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Pages 4-5: A young Shakespeare spontaneously speaks in the playwright’s later, famous words (top right). White’s depiction of Shakespeare’s spontaneously momentous words supports an unlikely portrait of Shakespeare as preternaturally gifted without…
White emphasizes how the mother employs historical knowledge about theater in Shakespeare’s time to invite her children’s interest. Here she describes early modern practices of theatrical cross-dressing and bear-baiting.
Pages 56-57: At the start of his writing career, Shakespeare assesses his achievements, acknowledging that Titus Andronicus “was not a good play” despite its popularity. This view of Titus reflects the critical consensus of her own day more than…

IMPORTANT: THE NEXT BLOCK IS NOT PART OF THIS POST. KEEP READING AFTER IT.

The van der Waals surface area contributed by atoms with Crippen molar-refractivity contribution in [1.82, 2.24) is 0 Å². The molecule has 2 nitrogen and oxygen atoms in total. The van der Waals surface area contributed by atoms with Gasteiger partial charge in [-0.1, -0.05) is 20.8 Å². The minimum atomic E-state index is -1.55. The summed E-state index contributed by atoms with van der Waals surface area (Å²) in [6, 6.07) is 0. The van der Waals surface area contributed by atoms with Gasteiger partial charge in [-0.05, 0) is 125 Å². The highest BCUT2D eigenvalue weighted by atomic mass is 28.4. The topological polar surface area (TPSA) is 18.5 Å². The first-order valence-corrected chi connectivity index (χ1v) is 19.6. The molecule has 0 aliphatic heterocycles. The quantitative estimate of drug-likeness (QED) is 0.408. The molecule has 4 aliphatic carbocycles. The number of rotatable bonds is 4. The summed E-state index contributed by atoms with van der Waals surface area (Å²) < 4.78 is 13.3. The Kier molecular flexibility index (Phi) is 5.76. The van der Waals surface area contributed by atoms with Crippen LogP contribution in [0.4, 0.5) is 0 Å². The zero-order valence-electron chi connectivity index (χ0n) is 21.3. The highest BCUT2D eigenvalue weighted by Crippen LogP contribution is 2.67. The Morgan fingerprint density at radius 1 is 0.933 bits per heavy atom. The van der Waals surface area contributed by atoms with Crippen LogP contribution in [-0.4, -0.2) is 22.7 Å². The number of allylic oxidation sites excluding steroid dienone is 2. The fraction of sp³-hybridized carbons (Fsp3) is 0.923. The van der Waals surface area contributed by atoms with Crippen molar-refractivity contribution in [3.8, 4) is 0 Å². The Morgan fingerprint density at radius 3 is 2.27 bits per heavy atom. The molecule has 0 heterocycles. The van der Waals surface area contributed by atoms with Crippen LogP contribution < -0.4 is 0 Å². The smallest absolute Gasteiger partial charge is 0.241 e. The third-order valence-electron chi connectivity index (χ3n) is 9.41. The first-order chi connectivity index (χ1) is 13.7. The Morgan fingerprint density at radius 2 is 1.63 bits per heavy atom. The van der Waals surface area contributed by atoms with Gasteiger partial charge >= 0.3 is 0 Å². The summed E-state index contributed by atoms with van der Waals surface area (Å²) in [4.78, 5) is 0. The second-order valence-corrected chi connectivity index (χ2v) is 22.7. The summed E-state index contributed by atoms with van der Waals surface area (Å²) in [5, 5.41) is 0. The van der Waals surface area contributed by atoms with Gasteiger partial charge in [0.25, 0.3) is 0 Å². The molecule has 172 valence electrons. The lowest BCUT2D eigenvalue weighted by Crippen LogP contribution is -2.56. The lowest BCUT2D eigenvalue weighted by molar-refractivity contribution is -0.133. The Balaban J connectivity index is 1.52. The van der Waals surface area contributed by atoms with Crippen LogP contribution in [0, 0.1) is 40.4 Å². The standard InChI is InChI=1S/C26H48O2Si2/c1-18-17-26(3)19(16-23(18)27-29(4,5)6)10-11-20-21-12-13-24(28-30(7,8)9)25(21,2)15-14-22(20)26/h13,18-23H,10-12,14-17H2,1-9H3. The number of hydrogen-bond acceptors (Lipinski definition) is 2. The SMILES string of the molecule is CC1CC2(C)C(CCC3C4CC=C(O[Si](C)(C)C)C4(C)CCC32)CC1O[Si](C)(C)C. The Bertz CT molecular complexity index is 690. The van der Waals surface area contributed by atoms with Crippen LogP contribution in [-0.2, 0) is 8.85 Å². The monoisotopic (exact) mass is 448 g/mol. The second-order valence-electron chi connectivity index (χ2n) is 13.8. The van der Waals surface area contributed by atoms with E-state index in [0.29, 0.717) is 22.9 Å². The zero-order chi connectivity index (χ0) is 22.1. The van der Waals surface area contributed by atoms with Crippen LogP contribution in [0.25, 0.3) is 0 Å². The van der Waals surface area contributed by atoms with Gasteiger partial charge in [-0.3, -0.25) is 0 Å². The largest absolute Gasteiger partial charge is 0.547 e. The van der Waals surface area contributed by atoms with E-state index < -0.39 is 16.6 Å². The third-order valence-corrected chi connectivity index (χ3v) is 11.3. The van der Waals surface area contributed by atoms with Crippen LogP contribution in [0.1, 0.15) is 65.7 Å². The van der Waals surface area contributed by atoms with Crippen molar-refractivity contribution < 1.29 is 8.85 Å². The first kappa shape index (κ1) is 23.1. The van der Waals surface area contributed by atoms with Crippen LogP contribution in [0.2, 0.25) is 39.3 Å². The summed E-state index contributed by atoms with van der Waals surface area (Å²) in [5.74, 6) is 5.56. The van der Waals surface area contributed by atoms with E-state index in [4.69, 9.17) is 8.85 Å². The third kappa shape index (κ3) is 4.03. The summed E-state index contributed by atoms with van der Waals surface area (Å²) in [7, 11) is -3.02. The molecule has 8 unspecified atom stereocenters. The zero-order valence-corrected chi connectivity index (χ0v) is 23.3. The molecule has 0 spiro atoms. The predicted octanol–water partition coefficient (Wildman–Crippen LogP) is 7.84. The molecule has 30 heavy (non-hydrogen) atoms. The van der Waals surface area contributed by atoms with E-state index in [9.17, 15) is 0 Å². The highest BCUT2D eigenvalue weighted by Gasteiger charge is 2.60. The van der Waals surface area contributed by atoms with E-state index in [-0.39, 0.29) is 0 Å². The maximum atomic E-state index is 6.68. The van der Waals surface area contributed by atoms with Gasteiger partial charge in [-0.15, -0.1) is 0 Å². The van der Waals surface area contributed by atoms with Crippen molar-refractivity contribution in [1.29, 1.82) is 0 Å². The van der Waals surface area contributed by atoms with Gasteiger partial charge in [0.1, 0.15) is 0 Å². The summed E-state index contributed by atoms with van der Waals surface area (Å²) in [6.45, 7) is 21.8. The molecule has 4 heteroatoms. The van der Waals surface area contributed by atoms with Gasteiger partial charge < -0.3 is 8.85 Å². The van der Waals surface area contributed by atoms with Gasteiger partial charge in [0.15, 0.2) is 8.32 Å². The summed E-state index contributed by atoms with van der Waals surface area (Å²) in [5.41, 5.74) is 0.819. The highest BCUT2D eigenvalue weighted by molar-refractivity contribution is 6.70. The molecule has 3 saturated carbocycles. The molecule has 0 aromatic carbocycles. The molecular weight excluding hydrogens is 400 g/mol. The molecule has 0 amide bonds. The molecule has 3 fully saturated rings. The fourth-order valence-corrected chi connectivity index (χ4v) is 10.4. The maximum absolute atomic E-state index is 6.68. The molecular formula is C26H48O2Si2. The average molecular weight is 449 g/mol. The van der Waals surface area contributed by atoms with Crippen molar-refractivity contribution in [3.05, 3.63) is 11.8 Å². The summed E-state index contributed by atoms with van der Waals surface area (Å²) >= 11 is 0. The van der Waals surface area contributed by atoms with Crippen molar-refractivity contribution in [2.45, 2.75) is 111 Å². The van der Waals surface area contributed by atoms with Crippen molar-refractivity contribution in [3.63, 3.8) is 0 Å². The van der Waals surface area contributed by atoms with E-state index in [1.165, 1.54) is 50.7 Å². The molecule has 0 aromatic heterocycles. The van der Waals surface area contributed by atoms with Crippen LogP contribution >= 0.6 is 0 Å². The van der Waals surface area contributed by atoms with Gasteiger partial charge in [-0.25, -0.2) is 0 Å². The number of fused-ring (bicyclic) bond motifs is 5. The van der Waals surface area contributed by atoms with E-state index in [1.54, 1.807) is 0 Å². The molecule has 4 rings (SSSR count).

White’s children are critical thinkers, challenging both their mother and Shakespeare’s period’s cultural and theatrical practices. Here they assess the virtues and limitations of the bare-bones Shakespearean thrust stage.
The daughters rebel at the moral of female submission at the end of The Taming of the Shrew. Their mother suggests that their strong responses testify to Shakespeare’s power as a dramatist.
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